'Clock-in' cap lets senators and TDs miss 30 days' work
TDs and senators will be able to avoid turning up for 30 days of parliamentary work due to a decision to impose a cap on the 'clocking-in' system.
The change has been made by the Oireachtas Commission, which is overseeing the implementation of the new system introduced in March.
Every TD and senator will only have to prove they are present in the Dail and Seanad respectively for the required 120 days a year to claim their full travel and accommodation allowances -- worth up to €37,000 annually depending on how far they live from Leinster House. If they do not turn up for the estimated 30 days of other parliamentary work this will not be recorded.
The move has been seen as a way of reducing the pressure on TDs and senators to attend Leinster House as much as possible -- because there will be no way of telling who has exceeded the 120-day threshold and those who are just doing the bare minimum.
Green Party Dublin Mid-West TD Paul Gogarty said he believed that the system should record attendances for all of the 150 days designated for parliamentary work.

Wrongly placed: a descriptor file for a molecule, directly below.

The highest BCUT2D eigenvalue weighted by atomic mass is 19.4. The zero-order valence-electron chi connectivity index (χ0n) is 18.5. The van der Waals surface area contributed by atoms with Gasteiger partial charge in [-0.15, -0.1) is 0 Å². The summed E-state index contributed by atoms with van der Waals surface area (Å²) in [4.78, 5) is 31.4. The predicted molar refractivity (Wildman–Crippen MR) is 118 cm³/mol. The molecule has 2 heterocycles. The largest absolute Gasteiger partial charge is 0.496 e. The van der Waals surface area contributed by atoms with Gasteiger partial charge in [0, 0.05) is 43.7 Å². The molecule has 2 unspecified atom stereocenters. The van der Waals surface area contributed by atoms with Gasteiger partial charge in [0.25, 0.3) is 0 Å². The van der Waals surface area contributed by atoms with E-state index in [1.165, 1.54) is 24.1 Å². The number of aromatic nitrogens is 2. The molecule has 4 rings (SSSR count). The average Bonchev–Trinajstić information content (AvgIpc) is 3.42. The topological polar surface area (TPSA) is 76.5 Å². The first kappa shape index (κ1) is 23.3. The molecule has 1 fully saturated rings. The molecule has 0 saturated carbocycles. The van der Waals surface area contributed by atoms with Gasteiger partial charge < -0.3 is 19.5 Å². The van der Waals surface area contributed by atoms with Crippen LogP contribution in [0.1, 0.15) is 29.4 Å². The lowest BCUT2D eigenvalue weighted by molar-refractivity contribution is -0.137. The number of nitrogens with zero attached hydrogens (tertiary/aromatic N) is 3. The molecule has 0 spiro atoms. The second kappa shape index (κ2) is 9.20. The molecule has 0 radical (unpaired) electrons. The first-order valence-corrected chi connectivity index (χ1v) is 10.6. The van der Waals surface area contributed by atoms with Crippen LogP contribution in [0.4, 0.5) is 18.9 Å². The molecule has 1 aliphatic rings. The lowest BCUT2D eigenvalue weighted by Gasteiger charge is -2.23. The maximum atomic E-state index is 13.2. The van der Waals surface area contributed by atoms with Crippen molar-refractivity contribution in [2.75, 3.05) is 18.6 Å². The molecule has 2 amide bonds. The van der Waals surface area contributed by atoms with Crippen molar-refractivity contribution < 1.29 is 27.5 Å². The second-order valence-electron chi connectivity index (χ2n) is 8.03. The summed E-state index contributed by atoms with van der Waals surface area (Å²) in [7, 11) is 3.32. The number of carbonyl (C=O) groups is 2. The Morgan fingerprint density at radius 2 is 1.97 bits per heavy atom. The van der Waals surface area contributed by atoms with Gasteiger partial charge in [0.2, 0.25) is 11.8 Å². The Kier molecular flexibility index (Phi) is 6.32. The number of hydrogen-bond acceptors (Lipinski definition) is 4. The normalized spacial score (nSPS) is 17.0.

"Otherwise you're going to have people who are going to come in less once they reach their total," he said.
Under the new system, TDs and senators have to be present for 120 of the 150 days when the Dail or Seanad is either sitting or doing committee work to claim their full expenses.
Mr Gogarty acknowledged that it was more difficult for rural TDs to travel to Leinster House. But he said he still believed it should not be a problem to have the clock-in system operating up to 150 days.
The move has been agreed by the Oireachtas Commission, which is headed by Ceann Comhairle Seamus Kirk and includes members from Fianna Fail, Fine Gael and Labour.
A spokesman for the Oireachtas Commission said TDs and senators could not be solely based in Leinster House to perform their duties because they also had to carry out work in their constituencies and attend other forums in different parts of the country
If TDs and senators attend Leinster House for less than 120 days per year, they will have to refund 1pc of their travel and accommodation allowances for each day they miss below the threshold. That means that those who only attended 110 days would be docked 10pc for the 10 days missed.
The Oireachtas Commission also agreed that TDs and senators on official visits abroad can count this towards their attendance. This rectifies a grievance among politicians carrying out parliamentary business abroad who felt they were being unfairly punished.
TDs and senators are only required to register once a day, meaning they have to clock in but not clock out.